In this text, Herring brings together a variety of sociological and linguistic essays on computer-mediated communications. In the first section, "Linguistics Perspectives", the authors seek to define the oral and written linguistics aspects of email, IRC chat, and computer conferencing while contrasting them with face-to-face interactions. In the second section, "Social and Ethical Perspectives", the authors deal with social issues of interaction such as cooperation versus conflict and the role of radical feminism for internet discourse ("Cyberfeminism" by Kira Hall). The third portion deals with "Cross Cultural Perspectives" in which CMC is analysed between North American, East Asian, and Mexican students and theories of classroom diversity are presented. Finally, the last grouping "CMS and Group Interaction" explores how CMC can change people's lives - exploring the group dynamics of online forums (Korenman and Wyatt, "Group Dynamics in an Email Forum"), how e-mail has changed the work environment, and how groups conduct internet-based protests.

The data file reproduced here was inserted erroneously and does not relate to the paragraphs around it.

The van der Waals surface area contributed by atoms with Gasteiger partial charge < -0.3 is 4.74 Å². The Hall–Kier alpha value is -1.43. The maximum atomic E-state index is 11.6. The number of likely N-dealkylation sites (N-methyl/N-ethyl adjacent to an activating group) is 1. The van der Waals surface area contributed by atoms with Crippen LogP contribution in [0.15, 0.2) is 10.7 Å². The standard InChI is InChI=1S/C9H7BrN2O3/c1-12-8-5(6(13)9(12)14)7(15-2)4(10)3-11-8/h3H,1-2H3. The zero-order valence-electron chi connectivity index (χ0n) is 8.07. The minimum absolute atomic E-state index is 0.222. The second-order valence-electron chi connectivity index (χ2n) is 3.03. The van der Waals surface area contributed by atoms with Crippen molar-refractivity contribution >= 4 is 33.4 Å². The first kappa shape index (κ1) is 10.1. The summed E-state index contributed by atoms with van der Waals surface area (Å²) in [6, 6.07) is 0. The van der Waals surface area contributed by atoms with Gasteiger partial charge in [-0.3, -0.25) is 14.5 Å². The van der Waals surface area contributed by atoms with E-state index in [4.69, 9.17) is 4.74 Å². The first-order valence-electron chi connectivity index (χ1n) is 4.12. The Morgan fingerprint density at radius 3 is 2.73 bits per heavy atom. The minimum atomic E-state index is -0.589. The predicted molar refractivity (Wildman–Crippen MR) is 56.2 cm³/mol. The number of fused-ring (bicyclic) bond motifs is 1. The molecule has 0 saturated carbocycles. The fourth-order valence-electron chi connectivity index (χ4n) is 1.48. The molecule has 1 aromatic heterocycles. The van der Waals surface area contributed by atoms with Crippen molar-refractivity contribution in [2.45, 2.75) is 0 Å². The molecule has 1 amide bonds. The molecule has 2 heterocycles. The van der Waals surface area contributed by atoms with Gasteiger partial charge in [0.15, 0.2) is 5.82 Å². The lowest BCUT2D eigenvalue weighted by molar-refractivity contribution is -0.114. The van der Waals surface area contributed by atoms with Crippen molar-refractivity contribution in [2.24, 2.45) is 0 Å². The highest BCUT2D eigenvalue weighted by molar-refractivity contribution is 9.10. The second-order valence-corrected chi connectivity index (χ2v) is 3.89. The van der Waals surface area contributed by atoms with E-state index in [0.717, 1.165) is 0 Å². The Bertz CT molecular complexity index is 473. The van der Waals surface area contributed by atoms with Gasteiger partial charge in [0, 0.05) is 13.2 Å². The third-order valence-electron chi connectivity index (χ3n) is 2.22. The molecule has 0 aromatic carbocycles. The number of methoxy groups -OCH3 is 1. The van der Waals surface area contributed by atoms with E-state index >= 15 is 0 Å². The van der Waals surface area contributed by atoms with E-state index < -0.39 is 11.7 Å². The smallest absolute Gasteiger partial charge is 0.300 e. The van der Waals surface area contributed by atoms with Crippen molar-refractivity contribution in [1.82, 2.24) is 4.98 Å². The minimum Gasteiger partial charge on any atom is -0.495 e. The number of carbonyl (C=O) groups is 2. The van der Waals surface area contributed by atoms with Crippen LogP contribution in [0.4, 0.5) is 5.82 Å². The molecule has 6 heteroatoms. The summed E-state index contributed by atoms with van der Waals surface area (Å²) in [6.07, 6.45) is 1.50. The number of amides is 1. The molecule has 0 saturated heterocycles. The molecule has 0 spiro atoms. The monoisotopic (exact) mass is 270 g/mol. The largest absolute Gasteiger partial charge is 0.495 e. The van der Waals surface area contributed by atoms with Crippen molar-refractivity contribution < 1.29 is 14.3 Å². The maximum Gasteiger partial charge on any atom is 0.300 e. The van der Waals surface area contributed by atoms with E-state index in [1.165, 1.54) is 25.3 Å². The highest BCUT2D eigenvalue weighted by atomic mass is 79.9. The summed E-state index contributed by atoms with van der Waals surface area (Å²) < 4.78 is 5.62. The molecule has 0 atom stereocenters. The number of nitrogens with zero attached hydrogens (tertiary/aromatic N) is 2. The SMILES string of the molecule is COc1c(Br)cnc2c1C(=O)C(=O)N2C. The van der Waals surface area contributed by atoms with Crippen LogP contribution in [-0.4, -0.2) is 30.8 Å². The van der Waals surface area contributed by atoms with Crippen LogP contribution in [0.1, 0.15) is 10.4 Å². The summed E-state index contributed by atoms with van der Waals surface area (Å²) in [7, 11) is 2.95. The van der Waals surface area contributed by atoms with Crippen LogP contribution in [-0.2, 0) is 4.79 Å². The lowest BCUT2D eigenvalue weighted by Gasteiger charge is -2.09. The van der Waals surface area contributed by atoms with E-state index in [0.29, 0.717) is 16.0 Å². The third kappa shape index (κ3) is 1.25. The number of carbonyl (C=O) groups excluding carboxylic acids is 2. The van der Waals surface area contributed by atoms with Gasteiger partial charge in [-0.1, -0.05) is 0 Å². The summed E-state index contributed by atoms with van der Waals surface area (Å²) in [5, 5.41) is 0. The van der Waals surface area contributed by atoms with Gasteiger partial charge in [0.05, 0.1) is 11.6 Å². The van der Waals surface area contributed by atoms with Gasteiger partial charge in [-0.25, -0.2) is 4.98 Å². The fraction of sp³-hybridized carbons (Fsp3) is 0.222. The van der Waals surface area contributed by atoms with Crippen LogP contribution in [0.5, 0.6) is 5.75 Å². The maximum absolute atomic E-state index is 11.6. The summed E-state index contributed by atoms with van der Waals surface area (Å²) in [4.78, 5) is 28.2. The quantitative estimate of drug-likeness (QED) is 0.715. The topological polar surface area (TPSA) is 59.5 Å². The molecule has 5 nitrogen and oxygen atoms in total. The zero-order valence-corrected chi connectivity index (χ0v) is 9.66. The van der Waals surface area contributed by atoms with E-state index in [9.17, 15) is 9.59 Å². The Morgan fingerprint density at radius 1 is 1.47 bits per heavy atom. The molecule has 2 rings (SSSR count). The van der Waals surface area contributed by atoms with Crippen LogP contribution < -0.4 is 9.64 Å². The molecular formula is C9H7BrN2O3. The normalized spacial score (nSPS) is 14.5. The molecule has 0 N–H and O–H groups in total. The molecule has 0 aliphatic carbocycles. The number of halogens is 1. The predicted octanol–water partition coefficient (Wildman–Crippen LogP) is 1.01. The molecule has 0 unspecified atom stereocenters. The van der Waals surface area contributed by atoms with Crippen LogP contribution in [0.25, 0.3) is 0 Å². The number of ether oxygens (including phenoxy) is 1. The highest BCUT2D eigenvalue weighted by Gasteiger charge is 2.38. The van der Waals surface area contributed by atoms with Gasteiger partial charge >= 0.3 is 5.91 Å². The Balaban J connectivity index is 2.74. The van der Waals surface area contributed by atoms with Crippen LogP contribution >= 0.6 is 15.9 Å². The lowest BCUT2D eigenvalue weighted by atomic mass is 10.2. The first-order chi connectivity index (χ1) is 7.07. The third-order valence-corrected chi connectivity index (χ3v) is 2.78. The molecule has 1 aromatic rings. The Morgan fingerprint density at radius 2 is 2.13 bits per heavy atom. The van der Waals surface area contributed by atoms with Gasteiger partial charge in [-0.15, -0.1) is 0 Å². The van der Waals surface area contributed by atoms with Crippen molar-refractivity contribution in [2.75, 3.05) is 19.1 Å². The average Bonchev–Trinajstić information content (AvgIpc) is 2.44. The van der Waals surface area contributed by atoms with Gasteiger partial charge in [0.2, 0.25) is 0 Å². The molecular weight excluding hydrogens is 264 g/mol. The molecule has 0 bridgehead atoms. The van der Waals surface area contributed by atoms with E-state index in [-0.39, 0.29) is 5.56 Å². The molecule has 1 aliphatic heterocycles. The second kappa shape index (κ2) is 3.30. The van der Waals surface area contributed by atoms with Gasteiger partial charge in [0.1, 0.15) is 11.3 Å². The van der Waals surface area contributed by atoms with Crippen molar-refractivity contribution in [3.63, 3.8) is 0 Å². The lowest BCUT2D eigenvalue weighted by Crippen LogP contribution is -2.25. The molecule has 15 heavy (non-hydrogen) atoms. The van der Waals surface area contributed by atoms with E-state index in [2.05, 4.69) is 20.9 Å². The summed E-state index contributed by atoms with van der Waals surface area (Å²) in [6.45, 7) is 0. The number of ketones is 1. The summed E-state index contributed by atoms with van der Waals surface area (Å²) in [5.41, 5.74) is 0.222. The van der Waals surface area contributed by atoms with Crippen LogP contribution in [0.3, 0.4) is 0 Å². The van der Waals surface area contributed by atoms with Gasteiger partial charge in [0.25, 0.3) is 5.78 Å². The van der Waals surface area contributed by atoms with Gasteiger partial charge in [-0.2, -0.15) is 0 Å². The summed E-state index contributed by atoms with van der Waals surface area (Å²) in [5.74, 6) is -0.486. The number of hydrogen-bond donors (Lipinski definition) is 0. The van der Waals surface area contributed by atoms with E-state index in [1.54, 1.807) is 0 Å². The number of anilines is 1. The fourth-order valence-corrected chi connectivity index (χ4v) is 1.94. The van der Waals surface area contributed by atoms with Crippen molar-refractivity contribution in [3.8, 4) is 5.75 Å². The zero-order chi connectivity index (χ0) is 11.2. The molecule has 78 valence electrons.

This journal (2004) is a very cool read for feminist scholars and anyone interested in body politic. Although I am not sure that any of the essays will apply to my work, I was quite interested in Schleiner's essay "Female-Bobs Arrive at Dusk", which talks about the phenomenon of fan-created female heroine patches for video games in the late 1990's (part of our discussion with Nick Monfort). I was hoping to be able to use the essay by Aristarkhova "Femininity, Community, Hospitality: Towards a Cyberethics" in order to discuss issues of hospitality and community for women online, but she spends the entire time theorizing on the ideas of Derrida and community without talking about language and speech.